appending values into array instead of a list

Discussion in 'Python' started by trias, Dec 8, 2008.

  1. trias

    trias Guest

    Hi,
    I have this little script:
    import csv
    import numpy
    signal=[]
    ref=[]

    for x in csv.reader(open('reffile.csv').readlines()):

    ref.append(x)

    for x in csv.reader(open('signalfile.csv').readlines()):

    signal.append(x)

    signalarray=numpy.array(signal, dtype=float)

    signaldict={}

    signaldict.update(dict(signalarray))

    intarray=[0.0 for x in range(301)]

    cntarray=[0 for x in range(301)]

    for line in ref:

    print line

    locstr=line[1]

    endstr=line[2]

    loc=float(locstr)

    end=float(endstr)

    print loc

    print end

    i=0

    while float(i) <= 300.0:

    if signaldict.has_key(end+float(i)):

    expr=signaldict[end+float(i)]

    print expr

    intarray+=expr

    cntarray+=1

    y=i

    i+=1

    print intarray

    print cntarray

    fo=file('outfile.txt','w')
    s=str(intarray)
    fo.write(s)
    fo.close()

    So on the above I am appending values from signaldict indexed by i for every
    object in the ref list. This way I calculate the sum of all values with
    similar indexing i value. Would I be able to store the signaldict for
    every line individually in a multidimensional array?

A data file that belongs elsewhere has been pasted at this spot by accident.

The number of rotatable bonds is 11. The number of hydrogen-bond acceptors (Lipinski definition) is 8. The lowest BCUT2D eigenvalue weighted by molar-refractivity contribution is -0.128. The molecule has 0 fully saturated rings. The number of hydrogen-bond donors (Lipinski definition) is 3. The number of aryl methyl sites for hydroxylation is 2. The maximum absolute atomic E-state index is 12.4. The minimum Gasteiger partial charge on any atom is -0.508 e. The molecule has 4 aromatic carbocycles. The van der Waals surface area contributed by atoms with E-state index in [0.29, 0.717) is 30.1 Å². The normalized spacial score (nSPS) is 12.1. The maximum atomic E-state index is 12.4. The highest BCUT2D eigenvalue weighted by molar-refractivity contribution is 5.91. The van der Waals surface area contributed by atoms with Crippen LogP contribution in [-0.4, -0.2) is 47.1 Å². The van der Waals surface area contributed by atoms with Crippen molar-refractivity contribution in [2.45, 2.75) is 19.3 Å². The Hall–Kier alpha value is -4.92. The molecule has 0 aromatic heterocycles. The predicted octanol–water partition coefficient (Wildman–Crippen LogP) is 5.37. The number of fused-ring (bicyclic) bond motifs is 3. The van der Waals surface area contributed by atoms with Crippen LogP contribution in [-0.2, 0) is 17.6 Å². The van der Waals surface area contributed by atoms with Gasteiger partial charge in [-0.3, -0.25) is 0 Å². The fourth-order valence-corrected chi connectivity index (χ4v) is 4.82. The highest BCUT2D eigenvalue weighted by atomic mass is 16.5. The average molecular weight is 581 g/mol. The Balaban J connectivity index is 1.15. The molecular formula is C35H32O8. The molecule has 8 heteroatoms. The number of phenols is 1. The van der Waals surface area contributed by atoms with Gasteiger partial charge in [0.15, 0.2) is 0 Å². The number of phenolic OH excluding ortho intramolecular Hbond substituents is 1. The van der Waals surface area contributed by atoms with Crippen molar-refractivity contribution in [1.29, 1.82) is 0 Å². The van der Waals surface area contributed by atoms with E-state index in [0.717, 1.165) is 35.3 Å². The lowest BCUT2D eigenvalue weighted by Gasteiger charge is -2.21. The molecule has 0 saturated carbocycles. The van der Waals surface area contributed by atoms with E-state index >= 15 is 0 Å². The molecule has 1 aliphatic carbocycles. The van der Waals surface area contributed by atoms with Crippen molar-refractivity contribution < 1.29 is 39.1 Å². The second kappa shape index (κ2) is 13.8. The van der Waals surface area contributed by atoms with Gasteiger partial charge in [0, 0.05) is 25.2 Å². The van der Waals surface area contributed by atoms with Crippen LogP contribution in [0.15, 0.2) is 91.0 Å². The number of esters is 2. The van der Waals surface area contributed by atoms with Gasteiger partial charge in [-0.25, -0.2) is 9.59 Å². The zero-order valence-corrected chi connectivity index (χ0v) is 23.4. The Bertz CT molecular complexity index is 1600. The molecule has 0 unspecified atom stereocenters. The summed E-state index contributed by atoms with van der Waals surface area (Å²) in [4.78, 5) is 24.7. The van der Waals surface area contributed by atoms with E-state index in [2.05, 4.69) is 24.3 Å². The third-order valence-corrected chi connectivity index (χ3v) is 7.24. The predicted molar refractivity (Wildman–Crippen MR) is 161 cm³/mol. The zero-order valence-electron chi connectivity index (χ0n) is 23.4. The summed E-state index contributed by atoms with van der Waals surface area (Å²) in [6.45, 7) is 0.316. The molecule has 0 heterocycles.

cheers
    --
    View this message in context: http://www.nabble.com/appending-values-into-array-instead-of-a-list-tp20896957p20896957.html
    Sent from the Python - python-list mailing list archive at Nabble.com.
    trias, Dec 8, 2008
    #1
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  2. trias

    Aaron Brady Guest

    On Dec 8, 9:03 am, trias <> wrote:
    > Hi,
    >  I have this little script:

    snip
    > So on the above I am appending values from signaldict indexed by i for every
    > object in the ref list. This way I calculate the sum of all values with
    > similar indexing i value. Would I be able to store the signaldict for
    > every line individually in a multidimensional array?  


    I think you want arrays of tuples, not parallel arrays. Just append a
    tuple instead of a plain number.

    >>> a= []
    >>> a.append( ( 10, -1 ) )
    >>> a.append( ( 20, -1.1 ) )
    >>> a

    [(10, -1), (20, -1.1000000000000001)]

    For true multidimensional arrays of a uniform type, there is 'numpy'.
    Aaron Brady, Dec 8, 2008
    #2
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